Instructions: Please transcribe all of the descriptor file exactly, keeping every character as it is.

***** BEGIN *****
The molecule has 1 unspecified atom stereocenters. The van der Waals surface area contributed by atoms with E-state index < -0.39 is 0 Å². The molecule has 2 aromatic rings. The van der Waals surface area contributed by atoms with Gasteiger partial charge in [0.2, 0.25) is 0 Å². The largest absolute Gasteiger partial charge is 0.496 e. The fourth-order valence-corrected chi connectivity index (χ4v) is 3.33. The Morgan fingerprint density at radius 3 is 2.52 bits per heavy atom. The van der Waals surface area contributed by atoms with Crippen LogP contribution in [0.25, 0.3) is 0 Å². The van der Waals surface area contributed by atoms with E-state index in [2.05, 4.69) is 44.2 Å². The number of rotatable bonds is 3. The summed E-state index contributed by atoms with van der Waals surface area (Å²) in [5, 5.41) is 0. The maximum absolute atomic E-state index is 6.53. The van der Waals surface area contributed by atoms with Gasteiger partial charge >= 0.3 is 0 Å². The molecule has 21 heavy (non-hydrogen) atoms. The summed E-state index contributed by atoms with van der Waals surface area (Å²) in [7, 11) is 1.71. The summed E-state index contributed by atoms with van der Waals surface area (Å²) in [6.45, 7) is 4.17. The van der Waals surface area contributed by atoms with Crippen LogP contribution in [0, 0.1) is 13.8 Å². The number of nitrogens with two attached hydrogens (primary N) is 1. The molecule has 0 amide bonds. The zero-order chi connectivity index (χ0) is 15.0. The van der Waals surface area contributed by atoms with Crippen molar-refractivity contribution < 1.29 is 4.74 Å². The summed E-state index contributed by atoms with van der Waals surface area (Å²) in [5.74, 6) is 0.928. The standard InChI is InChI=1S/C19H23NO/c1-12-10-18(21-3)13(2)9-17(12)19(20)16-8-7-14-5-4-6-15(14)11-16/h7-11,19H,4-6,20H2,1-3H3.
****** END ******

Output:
The molecule has 1 unspecified atom stereocenters. The van der Waals surface area contributed by atoms with E-state index < -0.39 is 0 Å². The molecule has 2 aromatic rings. The van der Waals surface area contributed by atoms with Gasteiger partial charge in [0.2, 0.25) is 0 Å². The largest absolute Gasteiger partial charge is 0.496 e. The fourth-order valence-corrected chi connectivity index (χ4v) is 3.33. The Morgan fingerprint density at radius 3 is 2.52 bits per heavy atom. The van der Waals surface area contributed by atoms with Crippen LogP contribution in [0.25, 0.3) is 0 Å². The van der Waals surface area contributed by atoms with E-state index in [2.05, 4.69) is 44.2 Å². The number of rotatable bonds is 3. The summed E-state index contributed by atoms with van der Waals surface area (Å²) in [5, 5.41) is 0. The maximum absolute atomic E-state index is 6.53. The van der Waals surface area contributed by atoms with Gasteiger partial charge >= 0.3 is 0 Å². The molecule has 21 heavy (non-hydrogen) atoms. The summed E-state index contributed by atoms with van der Waals surface area (Å²) in [7, 11) is 1.71. The summed E-state index contributed by atoms with van der Waals surface area (Å²) in [6.45, 7) is 4.17. The van der Waals surface area contributed by atoms with Crippen LogP contribution in [0, 0.1) is 13.8 Å². The number of nitrogens with two attached hydrogens (primary N) is 1. The molecule has 0 amide bonds. The zero-order chi connectivity index (χ0) is 15.0. The van der Waals surface area contributed by atoms with Crippen molar-refractivity contribution < 1.29 is 4.74 Å². The summed E-state index contributed by atoms with van der Waals surface area (Å²) in [5.74, 6) is 0.928. The standard InChI is InChI=1S/C19H23NO/c1-12-10-18(21-3)13(2)9-17(12)19(20)16-8-7-14-5-4-6-15(14)11-16/h7-11,19H,4-6,20H2,1-3H3.